February 13 Writer Birthdays

1469 – Elia Levita (Hebrew: אליהו בן אשר הלוי אשכנזי) also known as Elijah Levita, Elias Levita, Élie Lévita, and Eliahu Bakhur or “Eliahu the Bachelor”), Bavarian-born Hebrew grammarian, scholar, and poet; he was best known as the author of the Bovo-Bukh, the most popular chivalric romance written in Yiddish.

1769 – Ivan Andreyevich Krylov (Ива́н Андре́евич Крыло́в), Russia’s best known fabulist, who wrote fables loosely based on Aesop’s and La Fontaine’s, but was also known for his original work, often satirizing the incompetent bureaucracy.

1861 – Kanzo Uchimura, Japanese religious writer who was a leader of the Non-Church (Mukyokai) movement in early Japanese Protestantism.

1879 – Sarojini Naidu (née Chattopadhyaya), known as the Nightingale of India (Bharatiya Kokila); she was a child prodigy, Indian independence activist, and poet, who was the second Indian woman to become the President of the Indian National Congress and the first woman to become the Governor of Uttar Pradesh state.

1881 – Eleanor Farjeon, English author of children’s stories and plays, poetry, biography, history, and satire; many of her works had charming illustrations by Edward Ardizzone.

1886 – Ricardo Güiraldes, Argentine novelist and poet who was one of the most significant Argentine writers of his era, particularly known for his novel Don Segundo Sombra.

1891 – Kate Roberts, one of the foremost Welsh-language authors of the twentieth century, she is known mainly for her short stories but also wrote novels.

1903 – Georges Simenon, Belgian author best known as the creator of the fictional detective Jules Maigret.

1911 – Faiz Ahmad Faiz, Punjabi-born Nobel Prize-nominated Pakistani leftist poet and author; one of the most celebrated writers of the Urdu language.

1932 – Simms Taback, Caldecott Medal-winning U.S. writer and illustrator of children’s books.

1943 – Friedrich Christian Delius, award-winning, influential German novelist and poet who is best known as the author of Portrait of the Mother as a Young Woman.

1945 – Simon Schama, British historian and author, best known for his multivolume history of Britain.

1945 – William Sleator, U.S. science-fiction author who wrote primarily for a young-adult audience.

1952 – Lung Ying-tai (龍應台), Taiwanese essayist and cultural critic; she occasionally writes under the pen name Hu Meili.

1953 – Kaoru Kurimoto, Japanese writer, literary critic, novelist, science-fiction writer, and musician who also writes under the pen name Azusa Nakajima; her style has been described as being part of the New Wave science fiction movement.

1954 – Mary GrandPré, U.S. children’s writer and Caldecott Honor-winning illustrator best known for her cover and chapter illustrations for the U.S. editions of the Harry Potter books.

1957 – Denise Austin, U.S. fitness instructor and prolific author of fitness books.

1957 – Andrea di Robilant, Italian journalist, writer, professor, historian, biographer, and journalist.

1958 – Anna Maria Angelika Jansson, award-winning Swedish crime writer who began her career as a nurse and decided to pursue her interest in writing because of her frequent work with terminally ill patients who regretted the fact that they had not spent much time in life doing what they really wanted to do.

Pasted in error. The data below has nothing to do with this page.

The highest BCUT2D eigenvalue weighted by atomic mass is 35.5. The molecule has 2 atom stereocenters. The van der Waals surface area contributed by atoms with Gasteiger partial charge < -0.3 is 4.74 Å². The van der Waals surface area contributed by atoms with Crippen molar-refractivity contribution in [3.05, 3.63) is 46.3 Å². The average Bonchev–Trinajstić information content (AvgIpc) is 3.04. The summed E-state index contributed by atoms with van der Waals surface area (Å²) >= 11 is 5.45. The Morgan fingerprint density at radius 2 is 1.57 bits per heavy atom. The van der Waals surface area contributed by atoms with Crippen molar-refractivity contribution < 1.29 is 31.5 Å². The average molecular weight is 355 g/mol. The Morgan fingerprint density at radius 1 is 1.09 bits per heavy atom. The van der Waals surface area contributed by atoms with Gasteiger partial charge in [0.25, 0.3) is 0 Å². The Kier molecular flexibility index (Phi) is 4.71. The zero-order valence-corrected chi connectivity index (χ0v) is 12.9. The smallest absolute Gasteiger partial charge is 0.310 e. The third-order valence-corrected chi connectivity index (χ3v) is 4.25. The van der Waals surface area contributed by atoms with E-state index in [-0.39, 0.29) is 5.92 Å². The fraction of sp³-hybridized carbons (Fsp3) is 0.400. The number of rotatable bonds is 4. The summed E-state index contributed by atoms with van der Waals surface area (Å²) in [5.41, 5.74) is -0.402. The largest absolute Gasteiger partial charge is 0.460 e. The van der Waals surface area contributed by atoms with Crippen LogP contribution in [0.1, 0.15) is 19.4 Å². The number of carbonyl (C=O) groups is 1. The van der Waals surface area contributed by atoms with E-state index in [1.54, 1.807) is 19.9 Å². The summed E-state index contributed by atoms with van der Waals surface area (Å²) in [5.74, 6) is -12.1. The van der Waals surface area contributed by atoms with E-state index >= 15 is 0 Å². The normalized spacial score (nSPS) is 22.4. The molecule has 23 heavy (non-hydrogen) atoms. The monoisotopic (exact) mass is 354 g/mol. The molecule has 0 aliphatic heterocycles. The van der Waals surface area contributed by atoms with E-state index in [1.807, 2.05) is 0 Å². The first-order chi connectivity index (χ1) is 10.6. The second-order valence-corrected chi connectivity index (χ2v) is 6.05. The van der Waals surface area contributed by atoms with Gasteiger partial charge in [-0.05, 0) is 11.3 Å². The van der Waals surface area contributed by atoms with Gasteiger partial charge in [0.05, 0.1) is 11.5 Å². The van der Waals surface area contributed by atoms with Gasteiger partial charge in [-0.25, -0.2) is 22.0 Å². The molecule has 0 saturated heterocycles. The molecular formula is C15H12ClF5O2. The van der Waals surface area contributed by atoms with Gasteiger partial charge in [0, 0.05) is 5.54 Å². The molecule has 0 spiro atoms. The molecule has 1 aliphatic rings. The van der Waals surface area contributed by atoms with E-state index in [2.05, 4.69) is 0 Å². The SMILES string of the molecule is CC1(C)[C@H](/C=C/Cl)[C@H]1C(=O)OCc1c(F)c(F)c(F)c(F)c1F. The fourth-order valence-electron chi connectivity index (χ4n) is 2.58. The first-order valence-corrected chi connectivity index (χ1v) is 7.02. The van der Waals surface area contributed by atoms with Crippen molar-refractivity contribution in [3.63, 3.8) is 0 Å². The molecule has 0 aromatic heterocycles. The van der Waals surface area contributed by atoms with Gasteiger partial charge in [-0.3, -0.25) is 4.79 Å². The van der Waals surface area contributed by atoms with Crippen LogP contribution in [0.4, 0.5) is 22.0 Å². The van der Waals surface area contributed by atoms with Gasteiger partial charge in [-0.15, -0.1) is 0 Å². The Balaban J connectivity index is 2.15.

1958 – Nilgün Marmara, Turkish poet whose works often depicted poverty and chaos, but left the external world behind in an effort to capture the subconscious mind, “turning realism into a self-reflective dream.” She suffered from depression and committed suicide by jumping from the sixth floor of her house; her poetry was published posthumously.

1958 – Lenard Duane Moore, U.S. poet, essayist, playwright, and literary critic.

1959 – Maureen F. McHugh, U.S. author of science-fiction and fantasy novels and short stories.

1961 – Nassira Belloula, Algerian feminist journalist, writer, novelist, poet, essayist, and short-story writer who founded a literary magazine; her work deals most significantly with women’s issues, including cultural and religious restrictions, education, social relations, traditions, confinement, and violence. She writes in French and currently lives in Montreal.

1961 – Henry Rollins, U.S. spoken-word artist, writer, journalist, publisher, actor, radio DJ, activist, and singer-songwriter.

1961 – Artur Mayakovich Yusupov, Russian chess grandmaster who is also an author of books about chess.

1969 – Chong Yee-Voon, Malaysian writer in the Chinese language who is also a professor of Chinese linguistics and literature.

1970 – Ana Maria Gonçalves, award-winning Brazilian novelist, short-story writer, and professor.

1972 – Carina Rozenfeld, French writer, children’s writer, fantasy author, and science-fiction writer.

1973 – Igor Yakovlevich Rabiner, Russian football journalist, sportwriter, and author known for his controversial bestseller How Spartak Was Being Killed.

1977 – Juan Carlos Camacho Vega, Colombian writer, painter, and sculptor whose work explores the use of words to create a sculpture of the mind.

1980 – Indira Dangi, award-winning Indian novelist, playwright, and short-story writer who writes in Hindi.

1980 – Mark Watson, British comedian, novelist, and graphic novelist who has also written the non-fiction book Crap at the Environment, about his efforts to halve his carbon footprint over the course of a year.

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